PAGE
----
Types of sweets

Fondants and creams

Fondant is made by boiling a sugar solution with the optional addition of glucose syrup. The mixture is boiled to a temperature in the range of 116-121°C, cooled, and then beaten in order to control the crystallization process and reduce the size of the crystals.

Creams are fondants which have been diluted with a weak sugar solution or water. These products are not very stable due to their high water content, and therefore have a shorter shelf-life than many other sugar confectionery products. Both fondants and creams are commonly used as soft centres for chocolates and other sweets.

Gelatin sweets

These sweets include gums, jellies, pastilles, and marshmallows. They are distinct from other sweets as they have a rather spongy texture which is set by gelatin.

Toffee and caramels

These are made from sugar solutions with the addition of ingredients such as milk-solids and fats. Toffees have a lower moisture content than caramels and consequently have a harder texture. As the product does not need to be clear, it is possible to use unrefined sugar such as jaggery or gur, instead of white granular sugar.

Hard-boiled sweets

These are made from a concentrated solution of sugar which has been heated and then cooled to form a solid mass containing less than 2 per cent moisture. Within this group of products there is a wide scope to create many different colours, flavours and shapes through the use of added flavourings and colourings.

The table below outlines the processing stages for a selected range of confectionery items.

Mix ingredients





Hard-boiled sweets



































There are three main ways by which to boil the sugar solution:

· a simple open boiling pan
· a steam jacketed pan
· a vacuum cooker.

Steam jacketed pans are often fitted with scrapers and blades which make the mixing and heating process more uniform, and lessen the possibility of localized over-heating. Vacuum cookers are not generally used at a small scale.


All sweets are cooled slightly before being shaped. Most simply, the boiled mass is poured onto a table (this should be made from metal, stone, or marble to cool the product uniformly). The table should be clean and free from cracks, as they may harbour dirt and microorganisms.

It is important that the boiled mass is cooled sufficiently, since if it is to be formed by hand there is a danger that the operator may suffer burns.

Equipment required

Processing stage


Section reference

Mix ingredients

Weighing and measuring equipment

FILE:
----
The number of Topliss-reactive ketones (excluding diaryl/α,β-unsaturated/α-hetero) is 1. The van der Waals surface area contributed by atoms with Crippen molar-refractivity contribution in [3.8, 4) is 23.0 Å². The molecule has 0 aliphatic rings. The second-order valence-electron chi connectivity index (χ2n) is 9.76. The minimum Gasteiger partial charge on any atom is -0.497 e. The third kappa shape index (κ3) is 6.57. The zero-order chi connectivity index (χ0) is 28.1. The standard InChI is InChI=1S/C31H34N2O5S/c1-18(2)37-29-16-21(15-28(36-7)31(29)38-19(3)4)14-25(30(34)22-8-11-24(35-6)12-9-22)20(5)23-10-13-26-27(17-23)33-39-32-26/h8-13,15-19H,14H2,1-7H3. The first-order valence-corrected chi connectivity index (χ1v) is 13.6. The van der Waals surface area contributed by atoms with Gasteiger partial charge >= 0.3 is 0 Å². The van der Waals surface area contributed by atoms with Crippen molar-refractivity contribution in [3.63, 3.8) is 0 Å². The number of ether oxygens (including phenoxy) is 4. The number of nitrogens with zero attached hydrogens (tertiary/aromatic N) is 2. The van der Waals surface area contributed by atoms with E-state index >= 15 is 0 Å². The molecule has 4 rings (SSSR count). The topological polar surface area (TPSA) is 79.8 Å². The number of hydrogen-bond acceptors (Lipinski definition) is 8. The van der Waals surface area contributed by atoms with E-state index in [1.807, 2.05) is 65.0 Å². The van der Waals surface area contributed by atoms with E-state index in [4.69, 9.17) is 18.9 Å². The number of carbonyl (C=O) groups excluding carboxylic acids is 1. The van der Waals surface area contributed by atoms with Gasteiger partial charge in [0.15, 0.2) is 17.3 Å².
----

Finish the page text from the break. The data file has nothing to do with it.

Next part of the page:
64.1 and 64.2


Heat source


Boiling pans


Steam jacketed pans







Hand whisk or liquid mixer



Starch mould cutting equipment



Waxed papers cellulose films aluminium foils or polythene bags

Heat sealer


Wrapping equipment



Beating is a process which controls the process of crystallization and produces crystals of a small size. For example in the production of fudge, the mass is poured onto the table, left to cool, and then beaten with a wood or metal beater.


There are two main ways of forming sweets: cutting into pieces, or setting in moulds.

Moulds may be as simple as a greased and lined tray. Other moulds can be made from rubber, plastic, metal, starch, or wood. It is possible to make starch moulds by preparing a tray of cornstarch (cornflour), not packed too tightly. Impressions are then made in the starch using wooden shapes. The mixture is poured into the impressions and allowed to set.

Boiling sugar syrup

Cooling marshmallows

Gutting gelatin sweets

Cutting toffee


When sweets are stored without proper packaging, especially in areas of high humidity, the sucrose may crystallize, making the sweet sticky and grainy. Traditional packaging materials such as banana or sugar-cane leaves are often used to wrap sweets. However, these do not provide sufficient protection for a long shelf-life because they are not efficient barriers to moisture and cannot be securely sealed.

Alternatively, individual wraps can be made from waxed paper, aluminium foil, and cellulose film, or a combination of these. In most cases, the sweets will be wrapped by hand, but for higher production, semi-automatic wrapping machines are available. For further protection, the individually-wrapped sweets may be packed in a heat-sealed polythene bag.

Sweets can also be packaged in glass jars, or tins with close fitting lids.

Suitability for small-scale production

Certain types of sweets such as hard-boiled sweets require good quality ingredients (such as white granulated sugar). Such ingredients often need to be imported from other parts of the country, as they may not be widely or cheaply available in all areas.

It is possible to produce high-quality sweets on a small scale using inexpensive pieces of equipment. However, an open boiling pan gives less control over the boiling process and ultimately less control over the quality of the finished product. If simple equipment is used, the process will rely heavily upon the producer's experience and skills in production.

By using the basic principles of sweetmaking, the producer can use her/his creative skills to produce a wide range of products from local resources and materials.